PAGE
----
Saturday, February 21, 2015

Let Greece Show You the World.


It’s Saturday.  Yesterday, absolutely for sure, Greece faced a drop-dead certain date in its media driven European Roadshow, aka The Financial Crisis.  There have been so many politicians out there jockeying for face time press attention in this extravaganza that it’s hard to find an unclaimed syllable in any of a half-dozen languages.

But, lo and behold, miracle of miracles, Armageddon’s been postponed (again).  This time to June 30th via a four-month extension if Greece submits by Monday an “action plan” specifying the precise reforms it plans on implementing, and all necessary parliaments (including Greece’s) approve the extension deal.

Sad, isn’t it, when you realize how much attention this rather traditional drag-it-out-to-the-very-last-moment-so-your-constituents-don’t-think-you-left-anything-on-the-table style of labor/management negotiation is getting, while so much else in Greece in need of urgent honest attention goes unwatched, unheeded, uncared for. 

Let’s be real, Greece’s true tragic dramas are playing out every day in homes, schools, streets, hospitals, and shops all across the country, as eleven million people hold their collective breath praying they’ve entrusted their fate into the right hands.

It is the everyday Greek, not the politicians, who have the most to lose.  And to understand precisely what’s at risk, here are photographs sent to me by a friend in Greece (Andreas Fiorentinos) showing how within his homeland one can find virtually the entire world. 

I think it's time governments get back to basics: the land of Greece and its people are not to blame.

The photographs are from diadoseto.blogspot.gr and e-fungus.gr.









































Acropolis, Sounion, Mount Athos monastery



  Jeff—Saturday

20 comments:

  1. Well it is still Friday here in the Pacific Ocean state of Hawaii - but none the less we have watched the reports from Greece and the European Union closely this week. Several years ago while visiting Chania, Crete our inn keeper made the observation that nothing that would ever happen in Greece would make the world pay attention. . the memory of that night when he told us that came back vividly today as the US stock market soared 150 points immediately after the 'breaking news' came across the television screen. The world is watching. . .I hope we all stay focused the next four months.

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    1. Funny you should make that observation, J&J because one of my characters made precisely the same observation in "Assassins of Athens," published in 2010.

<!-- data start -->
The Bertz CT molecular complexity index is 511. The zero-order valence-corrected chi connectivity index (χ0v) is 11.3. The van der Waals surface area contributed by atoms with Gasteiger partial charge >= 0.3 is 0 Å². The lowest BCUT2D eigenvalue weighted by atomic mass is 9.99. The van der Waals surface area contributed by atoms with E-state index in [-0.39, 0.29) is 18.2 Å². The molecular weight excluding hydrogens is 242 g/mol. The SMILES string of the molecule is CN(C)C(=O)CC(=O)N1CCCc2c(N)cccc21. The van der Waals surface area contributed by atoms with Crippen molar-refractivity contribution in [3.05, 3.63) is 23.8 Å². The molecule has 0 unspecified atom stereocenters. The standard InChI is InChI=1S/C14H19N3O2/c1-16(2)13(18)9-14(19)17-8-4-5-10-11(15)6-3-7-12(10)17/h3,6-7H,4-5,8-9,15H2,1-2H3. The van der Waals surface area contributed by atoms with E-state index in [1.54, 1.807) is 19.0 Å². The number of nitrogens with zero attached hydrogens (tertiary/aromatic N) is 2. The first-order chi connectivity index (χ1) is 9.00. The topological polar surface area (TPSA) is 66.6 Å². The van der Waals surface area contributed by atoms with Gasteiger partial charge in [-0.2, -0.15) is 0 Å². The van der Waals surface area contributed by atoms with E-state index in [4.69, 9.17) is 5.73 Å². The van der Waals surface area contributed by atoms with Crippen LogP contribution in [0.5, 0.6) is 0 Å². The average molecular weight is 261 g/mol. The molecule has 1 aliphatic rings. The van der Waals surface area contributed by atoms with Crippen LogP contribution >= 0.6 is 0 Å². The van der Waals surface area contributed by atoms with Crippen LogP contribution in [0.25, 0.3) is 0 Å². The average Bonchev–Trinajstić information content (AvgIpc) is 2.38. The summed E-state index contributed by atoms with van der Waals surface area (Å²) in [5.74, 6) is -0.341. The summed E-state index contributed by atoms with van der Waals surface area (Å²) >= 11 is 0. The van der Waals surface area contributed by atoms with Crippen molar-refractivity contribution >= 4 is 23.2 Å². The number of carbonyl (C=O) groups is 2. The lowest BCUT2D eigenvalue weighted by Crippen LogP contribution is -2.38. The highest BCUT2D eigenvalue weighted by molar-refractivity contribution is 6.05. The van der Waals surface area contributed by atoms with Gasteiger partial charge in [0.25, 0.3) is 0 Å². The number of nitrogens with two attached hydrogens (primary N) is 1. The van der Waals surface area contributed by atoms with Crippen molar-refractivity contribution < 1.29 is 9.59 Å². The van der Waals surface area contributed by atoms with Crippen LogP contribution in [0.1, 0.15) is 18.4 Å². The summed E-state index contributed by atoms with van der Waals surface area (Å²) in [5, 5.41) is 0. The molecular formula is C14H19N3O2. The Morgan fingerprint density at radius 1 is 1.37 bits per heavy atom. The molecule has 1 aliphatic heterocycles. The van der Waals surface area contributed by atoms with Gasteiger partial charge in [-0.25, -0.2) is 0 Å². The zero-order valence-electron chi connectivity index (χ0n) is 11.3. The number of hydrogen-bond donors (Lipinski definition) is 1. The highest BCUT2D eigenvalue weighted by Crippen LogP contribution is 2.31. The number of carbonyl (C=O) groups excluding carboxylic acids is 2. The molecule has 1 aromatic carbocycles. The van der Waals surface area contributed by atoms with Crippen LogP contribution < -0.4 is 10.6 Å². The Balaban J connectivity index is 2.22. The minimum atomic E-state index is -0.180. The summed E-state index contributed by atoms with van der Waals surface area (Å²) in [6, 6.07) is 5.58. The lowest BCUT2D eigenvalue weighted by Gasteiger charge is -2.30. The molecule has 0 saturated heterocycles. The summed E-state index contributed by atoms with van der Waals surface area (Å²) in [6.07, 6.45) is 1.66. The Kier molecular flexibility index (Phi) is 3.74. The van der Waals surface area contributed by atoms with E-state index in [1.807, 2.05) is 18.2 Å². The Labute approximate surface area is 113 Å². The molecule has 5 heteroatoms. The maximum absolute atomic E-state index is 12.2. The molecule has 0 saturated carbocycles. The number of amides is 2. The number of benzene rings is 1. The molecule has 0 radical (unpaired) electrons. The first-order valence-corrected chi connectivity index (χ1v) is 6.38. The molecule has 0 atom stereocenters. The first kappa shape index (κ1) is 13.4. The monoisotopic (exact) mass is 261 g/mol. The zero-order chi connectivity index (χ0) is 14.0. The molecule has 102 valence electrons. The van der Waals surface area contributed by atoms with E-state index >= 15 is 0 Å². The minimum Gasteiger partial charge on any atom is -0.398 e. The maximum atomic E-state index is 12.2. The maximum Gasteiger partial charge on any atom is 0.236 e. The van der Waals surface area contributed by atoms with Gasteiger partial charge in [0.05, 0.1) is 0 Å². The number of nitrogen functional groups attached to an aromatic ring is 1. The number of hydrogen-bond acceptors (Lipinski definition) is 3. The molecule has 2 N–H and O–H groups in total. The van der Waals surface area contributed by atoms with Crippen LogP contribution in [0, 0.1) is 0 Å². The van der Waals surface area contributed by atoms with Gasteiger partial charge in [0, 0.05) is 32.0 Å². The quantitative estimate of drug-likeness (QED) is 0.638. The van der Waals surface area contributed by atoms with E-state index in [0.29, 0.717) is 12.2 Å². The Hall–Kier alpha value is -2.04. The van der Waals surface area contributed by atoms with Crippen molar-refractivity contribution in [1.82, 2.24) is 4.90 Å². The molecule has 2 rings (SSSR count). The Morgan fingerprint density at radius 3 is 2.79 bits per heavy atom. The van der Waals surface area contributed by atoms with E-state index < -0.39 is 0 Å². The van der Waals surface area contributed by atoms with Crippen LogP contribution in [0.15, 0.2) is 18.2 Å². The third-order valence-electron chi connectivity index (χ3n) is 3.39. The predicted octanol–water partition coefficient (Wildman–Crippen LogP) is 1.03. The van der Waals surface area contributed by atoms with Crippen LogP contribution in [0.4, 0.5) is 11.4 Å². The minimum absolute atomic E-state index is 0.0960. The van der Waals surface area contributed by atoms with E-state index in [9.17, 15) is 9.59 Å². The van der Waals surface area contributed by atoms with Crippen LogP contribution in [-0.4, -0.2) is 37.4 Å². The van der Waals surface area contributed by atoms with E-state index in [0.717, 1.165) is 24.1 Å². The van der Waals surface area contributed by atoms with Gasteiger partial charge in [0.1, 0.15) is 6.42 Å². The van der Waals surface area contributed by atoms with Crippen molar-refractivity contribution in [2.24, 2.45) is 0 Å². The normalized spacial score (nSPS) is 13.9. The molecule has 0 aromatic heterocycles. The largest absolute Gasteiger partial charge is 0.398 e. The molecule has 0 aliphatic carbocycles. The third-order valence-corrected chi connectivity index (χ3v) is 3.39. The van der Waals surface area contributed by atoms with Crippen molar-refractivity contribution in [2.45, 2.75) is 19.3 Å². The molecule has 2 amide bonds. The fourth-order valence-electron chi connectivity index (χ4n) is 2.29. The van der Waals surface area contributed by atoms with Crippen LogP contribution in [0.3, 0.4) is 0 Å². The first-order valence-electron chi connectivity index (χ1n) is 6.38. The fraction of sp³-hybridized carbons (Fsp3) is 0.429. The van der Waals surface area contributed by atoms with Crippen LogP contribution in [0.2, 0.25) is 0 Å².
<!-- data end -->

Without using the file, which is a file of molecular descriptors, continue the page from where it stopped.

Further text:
He said, "But, as much as we like to think they do, the rest of the world doesn’t give a damn about what goes on here. Unless something is burning, Greece doesn’t make the international news. Even then, not for long.”

      That was true then, but everything changed. That book, by the way, anticipated the rise of Greece's new Prime Minister in a way I can only describe as eerie. I wrote about that on my publisher's blogsite on Thursday. http://www.poisonedpenpress.com/book-came-true/

      By the way, this financial conflagration not over yet by a long shot. By Monday the government has to come up with specific reforms, and that four months puts the government under huge pressure to show progress on those reforms because a big financial payback is due in the fifth month.

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    2. Well, your character is still on the money: "financial conflagration" qualifies as "something burning".

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    3. Yes. . .that big sigh of relief I posted yesterday on FB only lasts through the weekend if that long

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    4. Here's an article that just appeared a few moments ago in the NY Times that pretty well explains what happened...and intimates at what might. http://www.nytimes.com/2015/02/22/world/europe/a-deal-that-preserves-greeces-place-in-eurozone-and-fiscal-restraints.html?hp&action=click&pgtype=Homepage&module=first-column-region&region=top-news&WT.nav=top-news&_r=0

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  2. Ah but I see you STILL have to come to South Africa!

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  3. Yes. What has happened is not the fault of Greece or its people. People are suffering there with skyrocketing unemployment, hunger, lack of health care, homelessness.

    Hope that this arrangement helps to restore jobs and services. I believe the minimum wage was already raised after Syriza got in office.